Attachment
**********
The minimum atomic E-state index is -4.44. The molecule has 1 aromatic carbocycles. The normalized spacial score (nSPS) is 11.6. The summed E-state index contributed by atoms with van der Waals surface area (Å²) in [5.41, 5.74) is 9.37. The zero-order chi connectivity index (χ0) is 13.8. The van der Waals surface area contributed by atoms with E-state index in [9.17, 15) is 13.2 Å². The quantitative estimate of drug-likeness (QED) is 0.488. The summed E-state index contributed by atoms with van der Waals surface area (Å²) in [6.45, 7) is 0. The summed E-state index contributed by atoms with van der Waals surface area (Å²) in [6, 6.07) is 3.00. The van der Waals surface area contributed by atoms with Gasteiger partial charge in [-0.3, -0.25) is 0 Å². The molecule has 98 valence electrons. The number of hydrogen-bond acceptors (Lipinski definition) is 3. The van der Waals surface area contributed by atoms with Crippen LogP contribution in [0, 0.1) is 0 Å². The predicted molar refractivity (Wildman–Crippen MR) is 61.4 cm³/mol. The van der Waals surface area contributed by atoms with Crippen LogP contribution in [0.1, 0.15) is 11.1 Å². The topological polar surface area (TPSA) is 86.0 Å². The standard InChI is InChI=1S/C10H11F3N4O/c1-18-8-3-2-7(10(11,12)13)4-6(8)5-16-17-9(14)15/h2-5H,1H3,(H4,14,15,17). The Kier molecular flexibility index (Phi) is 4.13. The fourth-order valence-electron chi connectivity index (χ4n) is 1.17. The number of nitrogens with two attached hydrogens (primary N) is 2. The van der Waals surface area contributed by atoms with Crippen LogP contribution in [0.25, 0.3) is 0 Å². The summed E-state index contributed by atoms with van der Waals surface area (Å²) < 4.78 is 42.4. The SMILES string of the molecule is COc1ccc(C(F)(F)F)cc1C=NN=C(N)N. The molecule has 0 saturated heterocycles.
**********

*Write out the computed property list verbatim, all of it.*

The minimum atomic E-state index is -4.44. The molecule has 1 aromatic carbocycles. The normalized spacial score (nSPS) is 11.6. The summed E-state index contributed by atoms with van der Waals surface area (Å²) in [5.41, 5.74) is 9.37. The zero-order chi connectivity index (χ0) is 13.8. The van der Waals surface area contributed by atoms with E-state index in [9.17, 15) is 13.2 Å². The quantitative estimate of drug-likeness (QED) is 0.488. The summed E-state index contributed by atoms with van der Waals surface area (Å²) in [6.45, 7) is 0. The summed E-state index contributed by atoms with van der Waals surface area (Å²) in [6, 6.07) is 3.00. The van der Waals surface area contributed by atoms with Gasteiger partial charge in [-0.3, -0.25) is 0 Å². The molecule has 98 valence electrons. The number of hydrogen-bond acceptors (Lipinski definition) is 3. The van der Waals surface area contributed by atoms with Crippen LogP contribution in [0, 0.1) is 0 Å². The predicted molar refractivity (Wildman–Crippen MR) is 61.4 cm³/mol. The van der Waals surface area contributed by atoms with Crippen LogP contribution in [0.1, 0.15) is 11.1 Å². The topological polar surface area (TPSA) is 86.0 Å². The standard InChI is InChI=1S/C10H11F3N4O/c1-18-8-3-2-7(10(11,12)13)4-6(8)5-16-17-9(14)15/h2-5H,1H3,(H4,14,15,17). The Kier molecular flexibility index (Phi) is 4.13. The fourth-order valence-electron chi connectivity index (χ4n) is 1.17. The number of nitrogens with two attached hydrogens (primary N) is 2. The van der Waals surface area contributed by atoms with Crippen LogP contribution in [0.25, 0.3) is 0 Å². The summed E-state index contributed by atoms with van der Waals surface area (Å²) < 4.78 is 42.4. The SMILES string of the molecule is COc1ccc(C(F)(F)F)cc1C=NN=C(N)N. The molecule has 0 saturated heterocycles.